- S. A. Mahmoud, M. A. Hashiesh, and A. M. Soliman, “Digitally controlled fully differential current conveyor: CMOS realization and applications,” in Proceedings of the IEEE International Symposium on Circuits and Systems 2005, ISCAS '05, pp. 1622–1625, IEEE, Kobe, Japan, May 2005.
- K. J. Kuhn, “CMOS scaling for the 22 nm node and beyond: device physics and technology,” in Proceedings of the International Symposium on VLSI Technology, Systems and Applications (VLSI-TSA '11), pp. 1-2, IEEE, Hsinchu, Taiwan, April 2011.
- A. Singh, M. Khosla, and B. Raj, “Comparative analysis of carbon nanotube field effect transistor and nanowire transistor for low power circuit design,” Journal of Nanoelectronics and Optoelectronics, vol. 11, no. 3, pp. 388–393, 2016.
- M. L. P. Tan and G. Lentaris, “Device and circuit-level performance of carbon nanotube field-effect transistor with benchmarking against a nano-mosfet,” Nanoscale Research Letters, vol. 7, pp. 1–10, 2012.
- W. Tangsrirat and T. Pukkalanun, “Digitally programmable current follower and its applications,” AEÜ - International Journal of Electronics and Communications, vol. 63, no. 5, pp. 416–422, 2009.
- M. Horowitz, E. Alon, D. Patil, S. Naffziger, R. Kumar, and K. Bernstein, “Scaling, power, and the future of CMOS,” in Proceedings of the IEEE International Electron Devices Meeting, IEDM '05, IEEE, New Jersey, NJ, USA, December 2005.
- T. Ihn, J. Güttinger, F. Molitor et al., “Graphene single-electron transistors,” Materials Today, vol. 13, no. 3, pp. 44–50, 2010.
- A. Imran, M. Hasan, A. Islam, and S. A. Abbasi, “Optimized design of a 32-nm CNFET-based low-power ultrawideband CCII,” IEEE Transactions on Nanotechnology, vol. 11, no. 6, pp. 1100–1109, 2012.
- A. Jorio, G. Dresselhaus, and M. S. Dresselhaus, Carbon Nanotubes: Advanced Topics in the Synthesis, Structure, Properties and Applications, vol. 111, Springer, Berlin, Germany, 2007.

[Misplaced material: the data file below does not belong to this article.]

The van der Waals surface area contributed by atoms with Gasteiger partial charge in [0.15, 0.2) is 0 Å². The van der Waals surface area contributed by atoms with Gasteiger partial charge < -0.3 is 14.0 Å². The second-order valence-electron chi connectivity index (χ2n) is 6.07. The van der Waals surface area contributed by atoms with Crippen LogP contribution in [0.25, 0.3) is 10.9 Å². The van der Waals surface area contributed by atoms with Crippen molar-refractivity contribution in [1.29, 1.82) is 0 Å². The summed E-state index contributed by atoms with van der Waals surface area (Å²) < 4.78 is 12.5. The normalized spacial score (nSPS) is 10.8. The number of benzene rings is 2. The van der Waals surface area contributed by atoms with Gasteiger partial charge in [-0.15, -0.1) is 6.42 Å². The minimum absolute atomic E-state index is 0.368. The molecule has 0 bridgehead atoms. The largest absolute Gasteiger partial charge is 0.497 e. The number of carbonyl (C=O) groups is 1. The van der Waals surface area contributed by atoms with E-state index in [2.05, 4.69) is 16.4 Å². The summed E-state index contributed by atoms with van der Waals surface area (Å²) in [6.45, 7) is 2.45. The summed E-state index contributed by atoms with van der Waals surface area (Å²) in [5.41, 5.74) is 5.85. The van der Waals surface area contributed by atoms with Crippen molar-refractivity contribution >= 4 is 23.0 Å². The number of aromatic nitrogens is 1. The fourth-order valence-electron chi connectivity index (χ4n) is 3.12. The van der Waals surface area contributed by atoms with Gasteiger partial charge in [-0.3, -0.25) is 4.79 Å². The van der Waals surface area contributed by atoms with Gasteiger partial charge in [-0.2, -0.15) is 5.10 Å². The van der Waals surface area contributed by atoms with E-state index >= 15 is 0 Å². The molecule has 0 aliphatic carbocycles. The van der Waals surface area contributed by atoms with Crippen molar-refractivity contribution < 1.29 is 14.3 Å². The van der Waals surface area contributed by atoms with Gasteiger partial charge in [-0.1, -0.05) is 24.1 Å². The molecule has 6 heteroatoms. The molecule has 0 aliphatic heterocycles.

- I. A. Khan and M. T. Simsim, “A novel impedance multiplier using low voltage digitally controlled CCII,” in Proceedings of the IEEE GCC Conference and Exhibition, GCC '11, pp. 331–334, IEEE, Dubai, United Arab Emirates, February 2011.
- F. Khateb, A. Lahiri, C. Psychalinos, M. Kumngern, and T. Kulej, “Digitally programmable low-voltage highly linear transconductor based on promising CMOS structure of differential difference current conveyor,” AEÜ - International Journal of Electronics and Communications, vol. 69, no. 7, pp. 1010–1017, 2015.
- D. M. Kim and Y.-H. Jeong, Nanowire Field Effect Transistors: Principles and Applications, vol. 43, Springer, Berlin, Germany, 2014.
- S. Minaei, M. A. Ibrahim, and H. Kuntman, “DVCC based current-mode first-order all-pass filter and it's application,” in Proceedings of the 10th IEEE International Conference on Electronics, Circuits and Systems, ICECS '03, pp. 276–279, Sharjah, United Arab Emirates, IEEE, December 2003.
- S. Minaei and E. Yuce, “All-grounded passive elements voltage-mode DVCC-based universal filters,” Circuits, Systems and Signal Processing, vol. 29, no. 2, pp. 295–309, 2010.
- J. F. Witte, J. H. Huijsing, and K. A. A. Makinwa, “A current-feedback instrumentation amplifier with 5 μv offset for bidirectional high-side current-sensing,” IEEE Journal of Solid-State Circuits, vol. 43, no. 12, pp. 2769–2775, 2008.
Copyright © 2018 S. K. Tripathi et al. This is an open access article distributed under the Creative Commons Attribution License, which permits unrestricted use, distribution, and reproduction in any medium, provided the original work is properly cited.